Pubdate: Wed, 03 Feb 2010
Source: Clarion-Ledger, The (Jackson, MS)
Copyright: 2010 Associated Press
Author: Shelia Byrd
Bookmark: (Methamphetamine)


The Senate on Tuesday sent to the governor House Bill 512, which 
supporters say is designed to curtail the state's escalating meth 
activity. The House earlier passed the bill. Gov. Haley Barbour said 
he would sign the bill.

The law would go into effect July 1. Oregon passed a similar law in 2006.

Barbour said the new law would "make it more difficult to obtain the 
ingredients for this drug that tears families apart and harms many of 
our communities. Meth labs threaten public safety, and I don't think 
there is any doubt we will see a drop in the number of labs in our state."

Only four senators voted against the bill. They were Sens. John 
Horhn, D-Jackson; Walter Michel, R-Jackson; Willie Simmons, 
D-Cleveland; and Chris McDaniel, R-Ellisville.

Dozens of law enforcement officials, including Mississippi Bureau of 
Narcotics Director Marshall Fisher, were in the Senate gallery 
listening to the debate. Many of them have said they're "sick" of the 
toll the drug has taken across the state, where 981 arrests were made 
in 2009 and nearly 600 meth labs were seized.

Pelahatchie Police Chief Glenda Shoemaker called the legislation "a 
blessing." Shoemaker said meth has become a problem in her town of 
1,500, located in central Mississippi. She said four meth labs have 
been busted in recent years, a significant number for her town's 
size. "These are people I know. People I love. I can't do anything 
for them, and it just makes me want to cry," Shoemaker said, 
referring to local addicts.

Drug manufacturers had lobbied lawmakers for a real-time tracking 
system instead of the prescription bill. They've said the 
prescription bill likely will lead to meth addicts and cooks crossing 
state lines to get the ingredients.

Andy Fish, senior vice president of Consumer Healthcare Products 
Association, a group that represents over-the-counter drug 
manufacturers, said Mississippi had taken a step back in the fight 
against meth.

"By turning down a sophisticated electronic tracking system in favor 
of prescription status, Mississippi will be allowing meth cooks to 
move from doctor to doctor and from clinic to clinic to amass large 
amounts of pseudoephedrine," Fish said.

Senate Judiciary B Committee Chairman Gray Tollison, D-Oxford, said 
the legislation would require prescriptions for about 10 drugs: Advil 
Cold and Sinus, Aleve D, Bronkaid, Claritin D, Mucinex D, Nyquil D,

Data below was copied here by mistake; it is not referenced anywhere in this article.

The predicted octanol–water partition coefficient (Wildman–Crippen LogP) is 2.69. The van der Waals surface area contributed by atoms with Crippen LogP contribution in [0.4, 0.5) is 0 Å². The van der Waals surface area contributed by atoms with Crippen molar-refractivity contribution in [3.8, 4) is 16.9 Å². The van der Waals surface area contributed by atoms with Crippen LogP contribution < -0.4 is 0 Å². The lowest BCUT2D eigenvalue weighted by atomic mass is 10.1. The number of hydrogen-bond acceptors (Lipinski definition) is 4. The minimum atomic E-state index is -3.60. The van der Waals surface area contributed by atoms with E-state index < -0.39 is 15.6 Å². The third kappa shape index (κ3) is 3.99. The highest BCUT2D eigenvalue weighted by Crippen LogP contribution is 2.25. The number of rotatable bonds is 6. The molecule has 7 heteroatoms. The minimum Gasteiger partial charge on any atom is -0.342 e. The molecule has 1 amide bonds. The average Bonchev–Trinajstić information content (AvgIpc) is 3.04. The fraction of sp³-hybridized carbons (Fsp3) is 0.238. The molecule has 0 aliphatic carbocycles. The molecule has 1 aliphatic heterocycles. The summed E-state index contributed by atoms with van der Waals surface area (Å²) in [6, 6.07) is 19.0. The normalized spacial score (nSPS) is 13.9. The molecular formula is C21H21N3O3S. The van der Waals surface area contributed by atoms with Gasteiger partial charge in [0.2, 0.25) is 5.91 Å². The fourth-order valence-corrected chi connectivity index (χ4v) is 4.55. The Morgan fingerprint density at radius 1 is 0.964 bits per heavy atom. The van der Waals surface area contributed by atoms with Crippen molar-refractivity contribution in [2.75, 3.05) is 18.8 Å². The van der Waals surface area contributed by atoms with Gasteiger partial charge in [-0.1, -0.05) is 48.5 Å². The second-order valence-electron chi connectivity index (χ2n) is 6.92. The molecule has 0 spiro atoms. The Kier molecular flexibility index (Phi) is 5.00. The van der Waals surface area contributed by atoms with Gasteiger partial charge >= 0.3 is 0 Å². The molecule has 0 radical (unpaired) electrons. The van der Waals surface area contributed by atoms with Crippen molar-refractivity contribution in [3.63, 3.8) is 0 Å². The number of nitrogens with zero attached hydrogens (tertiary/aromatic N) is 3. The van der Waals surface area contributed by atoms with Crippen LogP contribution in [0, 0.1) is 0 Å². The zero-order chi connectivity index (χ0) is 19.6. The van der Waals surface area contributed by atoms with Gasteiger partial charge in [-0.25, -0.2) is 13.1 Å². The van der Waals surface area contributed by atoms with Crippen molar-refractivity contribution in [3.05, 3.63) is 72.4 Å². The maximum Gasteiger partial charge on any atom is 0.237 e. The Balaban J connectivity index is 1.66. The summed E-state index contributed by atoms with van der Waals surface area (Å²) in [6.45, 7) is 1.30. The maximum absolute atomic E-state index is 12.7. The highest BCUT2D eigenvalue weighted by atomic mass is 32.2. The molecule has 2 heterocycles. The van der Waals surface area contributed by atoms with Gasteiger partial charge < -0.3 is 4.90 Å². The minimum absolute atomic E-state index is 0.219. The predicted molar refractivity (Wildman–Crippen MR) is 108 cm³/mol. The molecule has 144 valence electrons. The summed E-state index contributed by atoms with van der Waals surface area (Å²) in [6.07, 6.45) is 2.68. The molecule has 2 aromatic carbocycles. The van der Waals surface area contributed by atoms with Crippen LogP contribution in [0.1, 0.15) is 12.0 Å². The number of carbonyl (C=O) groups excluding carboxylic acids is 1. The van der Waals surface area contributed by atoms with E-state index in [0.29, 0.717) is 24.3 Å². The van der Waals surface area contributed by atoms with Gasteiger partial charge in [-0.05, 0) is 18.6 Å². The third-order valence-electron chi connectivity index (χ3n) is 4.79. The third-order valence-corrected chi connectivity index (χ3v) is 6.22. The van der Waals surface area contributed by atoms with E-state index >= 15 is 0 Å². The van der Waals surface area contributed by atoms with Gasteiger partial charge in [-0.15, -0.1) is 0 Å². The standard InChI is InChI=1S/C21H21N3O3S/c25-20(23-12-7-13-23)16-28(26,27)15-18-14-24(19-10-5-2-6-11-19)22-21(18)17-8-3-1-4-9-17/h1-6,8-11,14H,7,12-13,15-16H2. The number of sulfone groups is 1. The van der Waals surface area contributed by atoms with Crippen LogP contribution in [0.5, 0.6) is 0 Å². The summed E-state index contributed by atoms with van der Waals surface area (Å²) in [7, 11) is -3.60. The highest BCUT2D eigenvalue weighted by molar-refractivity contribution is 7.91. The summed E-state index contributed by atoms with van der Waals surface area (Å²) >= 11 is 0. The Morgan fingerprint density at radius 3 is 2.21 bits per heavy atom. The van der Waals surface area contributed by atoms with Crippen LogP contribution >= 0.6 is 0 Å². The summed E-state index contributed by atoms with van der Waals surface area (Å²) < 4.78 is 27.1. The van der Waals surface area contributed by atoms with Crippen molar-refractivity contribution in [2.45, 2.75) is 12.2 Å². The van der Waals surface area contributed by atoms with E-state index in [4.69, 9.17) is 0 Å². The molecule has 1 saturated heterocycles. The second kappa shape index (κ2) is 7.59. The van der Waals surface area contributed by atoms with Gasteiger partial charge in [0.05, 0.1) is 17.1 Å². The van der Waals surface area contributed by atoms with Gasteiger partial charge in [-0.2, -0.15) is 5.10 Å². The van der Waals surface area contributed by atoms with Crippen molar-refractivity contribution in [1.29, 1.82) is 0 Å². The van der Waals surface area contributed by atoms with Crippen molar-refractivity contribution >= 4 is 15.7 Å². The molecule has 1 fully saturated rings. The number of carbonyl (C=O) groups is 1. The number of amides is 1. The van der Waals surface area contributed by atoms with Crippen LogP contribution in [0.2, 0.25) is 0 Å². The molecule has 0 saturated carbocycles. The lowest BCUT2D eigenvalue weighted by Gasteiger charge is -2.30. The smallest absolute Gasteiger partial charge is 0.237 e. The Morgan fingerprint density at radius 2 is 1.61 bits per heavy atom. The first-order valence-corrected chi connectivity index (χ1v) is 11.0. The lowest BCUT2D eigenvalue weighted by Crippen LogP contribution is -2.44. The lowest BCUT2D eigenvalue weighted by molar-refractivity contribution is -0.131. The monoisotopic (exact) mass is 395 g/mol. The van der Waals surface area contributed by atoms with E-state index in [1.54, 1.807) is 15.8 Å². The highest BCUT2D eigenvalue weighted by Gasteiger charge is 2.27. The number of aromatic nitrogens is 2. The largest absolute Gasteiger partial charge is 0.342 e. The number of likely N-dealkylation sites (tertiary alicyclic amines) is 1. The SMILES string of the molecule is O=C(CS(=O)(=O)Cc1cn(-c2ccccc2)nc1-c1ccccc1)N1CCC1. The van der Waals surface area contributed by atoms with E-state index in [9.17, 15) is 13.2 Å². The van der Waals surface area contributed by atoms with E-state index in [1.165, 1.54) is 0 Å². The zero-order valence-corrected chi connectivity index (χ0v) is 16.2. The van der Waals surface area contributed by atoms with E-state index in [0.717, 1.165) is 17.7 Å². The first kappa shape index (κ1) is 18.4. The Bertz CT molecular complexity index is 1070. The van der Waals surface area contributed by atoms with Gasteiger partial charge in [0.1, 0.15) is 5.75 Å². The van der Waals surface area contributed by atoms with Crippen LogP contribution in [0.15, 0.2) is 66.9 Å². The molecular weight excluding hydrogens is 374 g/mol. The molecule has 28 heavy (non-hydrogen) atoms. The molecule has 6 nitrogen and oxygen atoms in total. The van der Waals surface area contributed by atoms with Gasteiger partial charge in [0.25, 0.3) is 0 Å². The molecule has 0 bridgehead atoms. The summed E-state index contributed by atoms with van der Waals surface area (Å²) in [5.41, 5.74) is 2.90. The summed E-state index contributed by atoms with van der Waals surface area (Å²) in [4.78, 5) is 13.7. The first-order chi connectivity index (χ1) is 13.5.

Primatene, Sudafed, Tylenol Sinus Severe Cold and Zyrtec D.

However, Tollison said there were still 24 other products available 
to treat cold symptoms that are manufactured with the drug phenylephrine.

Not everyone is pleased about the bill. Letha Wiley, 62, of Sardis 
said putting the restrictions on pseudoephedrine, a decongestant, 
won't stop meth addicts.

"That's the dumbest thing I've ever heard. Everybody can't afford to 
go to the doctor," Wiley said. "(Addicts) are going to do what they 
want to do. Lawmakers have got more important issues to deal with."

Tollison said after Oregon passed its law, the number of meth labs 
decreased by 96 percent. Tollison said the drug is also costly to combat.

Meth cooks have graduated from the typical labs to a new "shake and 
bake" method of manufacturing the drug. The pills are crushed, 
combined with some common household chemicals and then shaken in a 
soda bottle. The latest method can, however, still produce powerful explosions.

Cleaning a contaminated meth site could cost the state as much as 
$7,000, Tollison said.

There were several unsuccessful attempts to amend the bill, including 
proposals to limit to $5 and $10 the fee doctors could charge for a 
prescription and to create a task force to study the issue.

Fish said pseudoephedrine sales in Mississippi are only a fraction of 
the national market.

"The issue at stake is not our profits here but consumer access to a 
needed medicine and the opportunity for Mississippi to lead the 
nation in the next step of the meth lab fight," Fish said.

Similar prescription legislation has been introduced in Georgia, 
Missouri and Washington, according to Consumer Healthcare Products Association.
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